Ferrari has revealed a new 612bhp V8 front-engined coupé called the Roma, featuring bold styling to try and capture a new audience.
The new machine, unveiled in the Italian capital and set to go on sale next summer with a starting price of around £175,000, shares some underpinnings the Portofino drop-top, but gains all-new styling including active aerodynamics along with a revamped and upgraded powertrain.
Described by the Italian firm as an all-new model, Ferrari commercial chief Enrico Galliera said it represents “a new Gran Turismo”, adding “nobody can question this is a sports car – but it’s also very elegant.”
Galleria said that the Roma has been designed to appeal to potential customers who would “love to drive a sports car or a Ferrari, but might be a bit afraid of one.” He added: “This car will attract people who have never driven a sports car, who drive something less aggressive and now was something a bit more extreme.”
The fifth new model Ferrari has launched in 2019, the Roma is termed a “2+” coupé, which the option for two small rear seats of a storage compartment in the rear.
The Roma features a retro-styled design, which Ferrari design chief Flavio Manzoni said was inspired by classis front-engined Ferraris from the 1960s such as the 250 GT Berlinetta and 2+2. Despite that, Manzoni said the design was intended to look to the future. “We don’t like the nostalgic approach, we like to innovate. The idea was to develop a car that would be perfect to take to the track and then to drive to the opera.”
The Aston Martin Vantage and Mercedes-AMG GT rival features a bold new-look grille – which Manzoni descrived as a porous surface – at the end of its elongated front bonnet, which Manzonio said was inspired by the simplicity of F1 cars. There are also sharp lines over the wheel arches and a notable bulge in the front bonnet.
The back features a sloping rear window, distinctive narrow lights and quad exhausts. An active rear spoiler integrated into the rear screen deploys automatically at high speeds for optimal downforce, and features three different settings.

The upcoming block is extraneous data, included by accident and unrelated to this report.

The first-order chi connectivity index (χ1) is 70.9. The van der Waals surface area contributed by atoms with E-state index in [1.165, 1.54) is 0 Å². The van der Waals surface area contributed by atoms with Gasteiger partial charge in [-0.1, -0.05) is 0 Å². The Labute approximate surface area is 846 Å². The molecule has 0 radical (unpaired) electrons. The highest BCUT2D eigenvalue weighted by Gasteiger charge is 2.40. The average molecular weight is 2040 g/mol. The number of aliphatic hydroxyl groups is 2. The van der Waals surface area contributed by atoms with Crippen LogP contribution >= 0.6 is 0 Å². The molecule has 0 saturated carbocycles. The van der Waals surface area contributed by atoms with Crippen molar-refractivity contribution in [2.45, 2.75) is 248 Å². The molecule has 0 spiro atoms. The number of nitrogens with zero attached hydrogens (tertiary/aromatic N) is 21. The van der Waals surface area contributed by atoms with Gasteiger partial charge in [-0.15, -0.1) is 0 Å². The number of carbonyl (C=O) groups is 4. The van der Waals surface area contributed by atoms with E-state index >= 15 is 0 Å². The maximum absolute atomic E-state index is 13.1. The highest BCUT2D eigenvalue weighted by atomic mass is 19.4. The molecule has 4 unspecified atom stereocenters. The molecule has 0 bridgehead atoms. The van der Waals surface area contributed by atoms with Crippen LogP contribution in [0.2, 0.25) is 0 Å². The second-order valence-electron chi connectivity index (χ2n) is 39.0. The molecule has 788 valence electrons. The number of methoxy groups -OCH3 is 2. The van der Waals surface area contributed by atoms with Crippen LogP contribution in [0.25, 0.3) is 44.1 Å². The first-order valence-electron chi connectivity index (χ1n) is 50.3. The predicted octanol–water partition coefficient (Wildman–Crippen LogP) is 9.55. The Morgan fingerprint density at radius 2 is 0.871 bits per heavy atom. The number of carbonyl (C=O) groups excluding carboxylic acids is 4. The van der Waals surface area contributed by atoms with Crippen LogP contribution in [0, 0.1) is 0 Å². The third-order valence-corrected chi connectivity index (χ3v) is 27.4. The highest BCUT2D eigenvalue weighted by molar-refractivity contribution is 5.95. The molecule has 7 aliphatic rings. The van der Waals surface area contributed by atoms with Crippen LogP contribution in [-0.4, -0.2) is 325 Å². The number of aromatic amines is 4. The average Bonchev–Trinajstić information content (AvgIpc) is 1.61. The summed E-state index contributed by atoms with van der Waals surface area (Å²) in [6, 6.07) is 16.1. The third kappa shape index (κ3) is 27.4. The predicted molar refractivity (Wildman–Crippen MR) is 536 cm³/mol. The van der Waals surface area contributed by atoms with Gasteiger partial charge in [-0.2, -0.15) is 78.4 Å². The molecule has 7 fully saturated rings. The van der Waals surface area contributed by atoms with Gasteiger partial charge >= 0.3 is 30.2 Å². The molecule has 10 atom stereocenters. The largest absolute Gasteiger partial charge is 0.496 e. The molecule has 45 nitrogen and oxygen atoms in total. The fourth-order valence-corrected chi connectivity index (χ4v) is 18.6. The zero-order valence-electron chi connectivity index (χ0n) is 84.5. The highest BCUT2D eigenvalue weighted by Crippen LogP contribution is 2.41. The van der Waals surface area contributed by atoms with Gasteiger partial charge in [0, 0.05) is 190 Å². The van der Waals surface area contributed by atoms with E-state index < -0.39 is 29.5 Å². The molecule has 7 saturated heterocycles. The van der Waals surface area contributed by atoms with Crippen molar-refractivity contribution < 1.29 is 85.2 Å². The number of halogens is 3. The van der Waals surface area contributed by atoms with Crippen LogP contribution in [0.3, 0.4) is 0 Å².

The Roma is powered by a revamped version of the 3.9-litre turbocharged V8 engine used in the Portofino drop-top and elsewhere in Ferrari’s line-up, albeit using the eight-speed DCT gearbox that was introduced on the SF90 Stradale.
In the Roma, the unit delivers 612bhp between 5750 and 7500rpm, with 591lb ft of torque between 3000 and 5750rpm, up from 592bhp and 561lb ft in the Portofino. The version of this powerplant used in the recently launched F8 Tributo produces 710bhp. Ferrari claims a 0-62mph time of 3.4secs, and a top speed of more than 199mph.
Ferrari also says it has ‘completely redesigned’ the exhaust system to incorporate petrol particulate filter technology and enhance its sound, and to ensure the Roma meets the latest emissions requirements.
Notably, the Roma has a dry weight of just 1472kg with lightweight options fitted, around 80kg less than the Portofino’s dry weight. The eight-speed dual-clutch gearbox alone weighs six kilograms less than the seven-speed unit in the Portofino, and is claimed to offer reduced fuel consumption, faster shifts and enhanced comfort in urban driving situations. With the Roma’s kerb weight of 1570kg, Ferrari claims a best in class power-to-weight ratio.
As well as the active rear wing, the Roma features the latest version of Ferrari’s vehicle dynamic systems, including the first application of the firm’s latest Side Slip Control. There are five drive modes, and a Ferrari Dynamic Enhancer function that can control the yaw angle of the car by hydraulically adjusting the brake pressure.
The Roma measures 4656mm long and is 1974mm wide, making it marginally shorter and narrower than the Portofino, while both models feature a wheelbase of 2670mm.
Inside, the car features two separate ‘cells’ for driver and passenger, with space for a small rear seat or storage behind each. The driver is separated from the front-seat passenger by a central divider, in what Ferrari calls “an evolution of the dual cockpit concept that embraces the entire cabin rather than just the dashboard as was previously the case”. The steering wheel is an all-new design, and hosts all the main driver settings to ensure constant focus on the road ahead.
The traditional analogue speed and rev counter dials have been replaced by a 16in curved screen mounted behind the steering wheel, while a centrally mounted, vertically oriented 8.4in unit displays infotainment functions. There is also a separate touchscreen for the passenger.
According to Ferrari, the Roma was named after the Italian capital – where it was revealed at a launch event – because it “is a contemporary representation of the carefree, pleasurable way of life that characterised Rome in the 1950s and ’60s.” That implies that the machine will focus more on everyday usability and relaxed driving than being intended as a long-distance grand tourer.
The decision to introduce a new nameplate, rather than just producing a hard-top version of the Portofino, has likely been taken to target the car at a new audience. By turning the car into a “2+” coupé, it can likely broaden its offering at the entry level of its range.
Earlier this year, Ferrari’s marketing chief, Enrico Galliera, told Autocar that the firm would become “less predictable” and said that at least one car it would reveal this year would be “in a new segment”. Ferrari’s current focus is on increasing revenues rather than strictly increasing sales.
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